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Explosive forming is a metalworking technique in which an explosive charge is used instead of a punch or press. It can be used on materials for which a press setup would be prohibitively large or require an unreasonably high pressure, and is generally much cheaper than building a large enough and sufficiently high-pressure press; on the other hand, it is unavoidably a batch process, producing one product at a time and with a long setup time.
Various approaches 
There are various approaches; one is to place metal plate over a die, with the intervening space evacuated by a vacuum pump, place the whole assembly underwater and detonate a charge at an appropriate height above the plate. For complicated shapes, a segmented die can be used to produce in a single operation a shape that would require many manufacturing steps, or to be manufactured in parts and welded together with concomitant loss of strength at the welds. There is often some degree of work hardening from the explosive-forming process, particularly in mild steel.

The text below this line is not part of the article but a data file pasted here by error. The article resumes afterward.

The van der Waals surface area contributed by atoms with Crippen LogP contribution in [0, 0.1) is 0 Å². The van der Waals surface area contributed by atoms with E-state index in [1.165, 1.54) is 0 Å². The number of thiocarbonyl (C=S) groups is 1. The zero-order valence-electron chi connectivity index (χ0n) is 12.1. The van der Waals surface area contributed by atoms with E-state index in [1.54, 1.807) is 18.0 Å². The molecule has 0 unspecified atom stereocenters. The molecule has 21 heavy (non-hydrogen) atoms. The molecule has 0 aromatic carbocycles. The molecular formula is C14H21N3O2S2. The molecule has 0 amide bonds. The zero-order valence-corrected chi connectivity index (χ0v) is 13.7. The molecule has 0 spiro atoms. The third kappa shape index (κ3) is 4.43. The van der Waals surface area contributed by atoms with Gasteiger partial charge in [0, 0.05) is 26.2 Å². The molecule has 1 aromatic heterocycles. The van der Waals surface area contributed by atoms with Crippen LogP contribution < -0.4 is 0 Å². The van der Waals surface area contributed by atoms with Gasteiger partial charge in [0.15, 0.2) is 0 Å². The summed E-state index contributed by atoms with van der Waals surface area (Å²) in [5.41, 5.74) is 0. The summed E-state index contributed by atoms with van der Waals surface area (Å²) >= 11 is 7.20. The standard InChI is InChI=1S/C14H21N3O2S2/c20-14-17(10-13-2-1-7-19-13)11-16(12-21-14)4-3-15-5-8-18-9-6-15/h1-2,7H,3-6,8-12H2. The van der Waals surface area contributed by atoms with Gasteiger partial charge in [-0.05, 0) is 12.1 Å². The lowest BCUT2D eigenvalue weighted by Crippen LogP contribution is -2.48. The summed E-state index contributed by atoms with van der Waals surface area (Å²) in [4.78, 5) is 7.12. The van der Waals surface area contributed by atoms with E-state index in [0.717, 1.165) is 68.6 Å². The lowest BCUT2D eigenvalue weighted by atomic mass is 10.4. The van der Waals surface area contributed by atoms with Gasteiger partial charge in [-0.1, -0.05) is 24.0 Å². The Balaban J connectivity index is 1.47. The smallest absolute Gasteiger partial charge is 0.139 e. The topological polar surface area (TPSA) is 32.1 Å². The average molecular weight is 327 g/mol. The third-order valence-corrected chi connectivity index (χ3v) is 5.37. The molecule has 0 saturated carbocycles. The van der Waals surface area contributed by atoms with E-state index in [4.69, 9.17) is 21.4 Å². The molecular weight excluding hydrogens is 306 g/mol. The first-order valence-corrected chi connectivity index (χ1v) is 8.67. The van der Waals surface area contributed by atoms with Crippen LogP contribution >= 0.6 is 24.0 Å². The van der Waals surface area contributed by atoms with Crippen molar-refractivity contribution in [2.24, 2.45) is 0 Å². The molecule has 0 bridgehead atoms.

Tooling can be made out of fiberglass for short-run applications, out of concrete for large parts at medium pressures, or out of ductile iron for high-pressure work; ideally the tooling should have higher yield strength than the material that is being formed, which is a problem since the technique is usually only considered for material which is itself very hard to work.
Explosive forming was used in the 1960s for aerospace applications, such as the chine plates of the SR-71 reconnaissance plane and various Soviet rocket parts; it continued to be developed in Russia, and the organising committees of such events as EPNM tend to contain many members from the former Soviet Union. It proved particularly useful for making high-strength corrugated parts which would otherwise have to be milled out of ingots much larger than the finished product. An example would be a yacht constructor who produced boat hulls by making a concrete "swimming pool" into which sheet-metal was placed, and when water filled and explosively fired, produced a complete hull-form.
Other uses of explosives for manufacturing take advantage of the shaped charge effect, putting the explosive directly in contact with the metal to be worked; this was used for engraving of thick iron plates as early as the 1890s. See also explosively formed projectiles for a variety of military applications of the same kind of technology.
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